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Wall Street Bailout: FINALLY Someone Said "No"

By       Message Richard C. Cook     Permalink
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SEPTEMBER 29, 2008--FINALLY, someone said "No"- to the criminal gang that runs the U.S. economy when the House voted down the Bush-Paulson $700 billion Wall Street bailout plan by a vote of 228-205. 


Shame on the Democrats! Speaker of the House Nancy Pelosi, Majority Leader Steny Hoyer, and Majority Whip Rahm Emanuel delivered "yea"- votes from 60 percent of Democratic House members and thereby gave the bill the only chance of passage it had.


Hooray for the Republicans! The bill went down to defeat only because 67 percent of House Republicans voted against it.


The bailout bill is one of the most critical ever brought before Congress. The Republicans who defied President George W. Bush, Secretary of the Treasury Henry Paulson, and the House leadership did so because their constituents demanded it. Ideologically, they acted to let the free market do its work. If overextended financial institutions which had invested recklessly go bankrupt, so be it.


For Democrats who voted against the legislation, the rationale was more complex--not enough taxpayer protection and too little help for homeowners facing foreclosure who would lose their homes even with the bill. But they also bucked the leaders of a party which, since pro-business Democrat Bill Clinton won the presidency in 1992, has completely sold out to the financier elite. Since then, Wall Street investment firms have been the principal bankrollers of a party that in recent years has totally betrayed its New Deal roots.


However it happened, the result of today's vote was momentous. After rolling over and playing dead for the financial elite that has held the U.S. economy in a death grip due to the deregulation of the last quarter-century, a majority in Congress stood up and said, "Enough,"- even after the two parties' presidential candidates, Democrat Barack Obama and Republican John McCain discredited themselves by voicing support.


Of course the financiers and their many political lackeys attempted to blackmail the country by claiming the economy would seize up and the stock market crash without the legislation, and, in a self-fulfilling prophecy, the Dow-Jones went down 777.68 points today. Traders interviewed on CNN said that if a bill were not passed before the session ended in a week, the fall could amount to 2000 points.


But so what? Everyone knows that the peak of the stock market last year--over 14,100 points--was the result of the bubble economy. Now that the bubble is bursting why shouldn't the stock market find out where it really belongs, along with the prices of houses, as well as the worth of the banks and stock brokerages that got us into the mess?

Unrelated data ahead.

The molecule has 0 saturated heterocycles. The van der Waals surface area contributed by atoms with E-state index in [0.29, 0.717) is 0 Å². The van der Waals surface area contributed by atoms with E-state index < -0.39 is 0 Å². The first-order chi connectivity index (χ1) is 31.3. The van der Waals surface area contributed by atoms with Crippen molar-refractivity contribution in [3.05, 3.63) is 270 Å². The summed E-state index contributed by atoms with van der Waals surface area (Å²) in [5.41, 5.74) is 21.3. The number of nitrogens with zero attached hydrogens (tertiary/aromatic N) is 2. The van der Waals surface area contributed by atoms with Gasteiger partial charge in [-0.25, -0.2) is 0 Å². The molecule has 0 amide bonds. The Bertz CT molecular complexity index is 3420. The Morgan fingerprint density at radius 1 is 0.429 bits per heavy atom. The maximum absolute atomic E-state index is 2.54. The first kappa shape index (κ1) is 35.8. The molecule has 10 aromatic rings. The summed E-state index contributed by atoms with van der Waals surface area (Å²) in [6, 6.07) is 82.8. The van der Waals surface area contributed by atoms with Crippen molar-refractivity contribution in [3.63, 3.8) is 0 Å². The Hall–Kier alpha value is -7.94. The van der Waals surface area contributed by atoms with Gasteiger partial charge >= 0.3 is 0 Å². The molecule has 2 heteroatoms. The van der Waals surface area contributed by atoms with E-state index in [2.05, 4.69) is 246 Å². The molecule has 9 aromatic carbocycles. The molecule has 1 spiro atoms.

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So now what happens? It is unclear whether the House leadership will try to revive the bill or just let the voters decide in November who they want to step in to fix an economy which Bush, Greenspan, and their enablers in Congress have ruined.


What then can be done? Well, no one in government has much of an idea, and the huge number of commentators writing about the debacle in print and on the internet and talking about it on TV have offered literally thousands of suggestions. These range from returning to the gold standard to another New Deal. But few of these suggestions really get to the heart of the matter.


We do know one thing--unfettered finance capitalism as a national economic engine, which was the solution offered by Ronald Reagan and his supply-side, trickle-down "revolution,"- has totally, dismally, hysterically failed. And we might suspect the same thing of a return to New Deal Keynesianism--i.e., more federal deficit spending--which is what the "progressives"- are mainly offering.


In discussing the Keynesian alternative, we should remember that it wasn't until World War II that the Roosevelt administration was able to use Keynesian economics to produce full-employment. So do the new New Dealers want a World War III for the same ends?


They wouldn't admit it, but let's be honest. No nation on earth has yet implemented a stable industrial economy. In fact, there is one honest man writing about the crisis. His name is Robert Samuelson, and he is the economics writer for the Washington Post. What Samuelson is saying is absolutely true. This is that no one knows what is going on and no one knows what to do.

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He writes:


"What we are witnessing, in the broadest sense, is the bankruptcy of modern economics. Its conceit has been that we had solved the problem of stability. Oh, there would be periodic recessions, but the prospects of a major economic collapse were negligible because we knew how the system worked and could take steps to prevent it. What's been so unsettling about the present crisis is that it has not conformed to the standard model of business cycles and has not submitted to familiar textbook solutions."-


He goes on to point out the major economic issue of the industrial age is not "supply"- as the monetarists--a.ka. Reaganite trickle-downers--said ad nauseum, but demand:

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Richard C. Cook is a former U.S. federal government analyst, whose career included service with the U.S. Civil Service Commission, the Food and Drug Administration, the Carter White House, NASA, and the U.S. Treasury Department. His articles on (more...)

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